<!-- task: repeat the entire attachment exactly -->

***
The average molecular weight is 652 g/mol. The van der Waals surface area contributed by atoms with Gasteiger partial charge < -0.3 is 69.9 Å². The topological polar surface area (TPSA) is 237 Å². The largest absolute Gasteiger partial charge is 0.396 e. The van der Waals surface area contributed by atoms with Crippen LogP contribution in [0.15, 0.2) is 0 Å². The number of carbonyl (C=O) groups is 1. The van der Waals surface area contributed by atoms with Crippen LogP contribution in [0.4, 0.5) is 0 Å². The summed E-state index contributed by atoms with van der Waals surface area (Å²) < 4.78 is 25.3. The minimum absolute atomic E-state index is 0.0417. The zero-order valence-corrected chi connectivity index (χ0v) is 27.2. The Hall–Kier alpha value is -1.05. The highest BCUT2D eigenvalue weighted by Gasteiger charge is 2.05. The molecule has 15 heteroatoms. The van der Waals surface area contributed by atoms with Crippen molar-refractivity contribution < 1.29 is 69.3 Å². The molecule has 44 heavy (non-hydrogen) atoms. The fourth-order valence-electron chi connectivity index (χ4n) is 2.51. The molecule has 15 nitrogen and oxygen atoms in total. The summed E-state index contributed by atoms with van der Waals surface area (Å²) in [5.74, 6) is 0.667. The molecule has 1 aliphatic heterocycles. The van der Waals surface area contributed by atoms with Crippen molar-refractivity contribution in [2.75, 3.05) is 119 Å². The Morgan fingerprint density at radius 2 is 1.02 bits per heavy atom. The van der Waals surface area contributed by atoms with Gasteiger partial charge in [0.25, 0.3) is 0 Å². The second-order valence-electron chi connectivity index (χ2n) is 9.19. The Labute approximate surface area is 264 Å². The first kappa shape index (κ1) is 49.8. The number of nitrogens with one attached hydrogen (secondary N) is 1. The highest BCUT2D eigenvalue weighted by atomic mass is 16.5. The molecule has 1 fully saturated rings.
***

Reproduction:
The average molecular weight is 652 g/mol. The van der Waals surface area contributed by atoms with Gasteiger partial charge < -0.3 is 69.9 Å². The topological polar surface area (TPSA) is 237 Å². The largest absolute Gasteiger partial charge is 0.396 e. The van der Waals surface area contributed by atoms with Crippen LogP contribution in [0.15, 0.2) is 0 Å². The number of carbonyl (C=O) groups is 1. The van der Waals surface area contributed by atoms with Crippen LogP contribution in [0.4, 0.5) is 0 Å². The summed E-state index contributed by atoms with van der Waals surface area (Å²) < 4.78 is 25.3. The minimum absolute atomic E-state index is 0.0417. The zero-order valence-corrected chi connectivity index (χ0v) is 27.2. The Hall–Kier alpha value is -1.05. The highest BCUT2D eigenvalue weighted by Gasteiger charge is 2.05. The molecule has 15 heteroatoms. The van der Waals surface area contributed by atoms with Crippen molar-refractivity contribution < 1.29 is 69.3 Å². The molecule has 44 heavy (non-hydrogen) atoms. The fourth-order valence-electron chi connectivity index (χ4n) is 2.51. The molecule has 15 nitrogen and oxygen atoms in total. The summed E-state index contributed by atoms with van der Waals surface area (Å²) in [5.74, 6) is 0.667. The molecule has 1 aliphatic heterocycles. The van der Waals surface area contributed by atoms with Crippen molar-refractivity contribution in [2.75, 3.05) is 119 Å². The Morgan fingerprint density at radius 2 is 1.02 bits per heavy atom. The van der Waals surface area contributed by atoms with Gasteiger partial charge in [0.25, 0.3) is 0 Å². The second-order valence-electron chi connectivity index (χ2n) is 9.19. The Labute approximate surface area is 264 Å². The first kappa shape index (κ1) is 49.8. The number of nitrogens with one attached hydrogen (secondary N) is 1. The highest BCUT2D eigenvalue weighted by atomic mass is 16.5. The molecule has 1 fully saturated rings.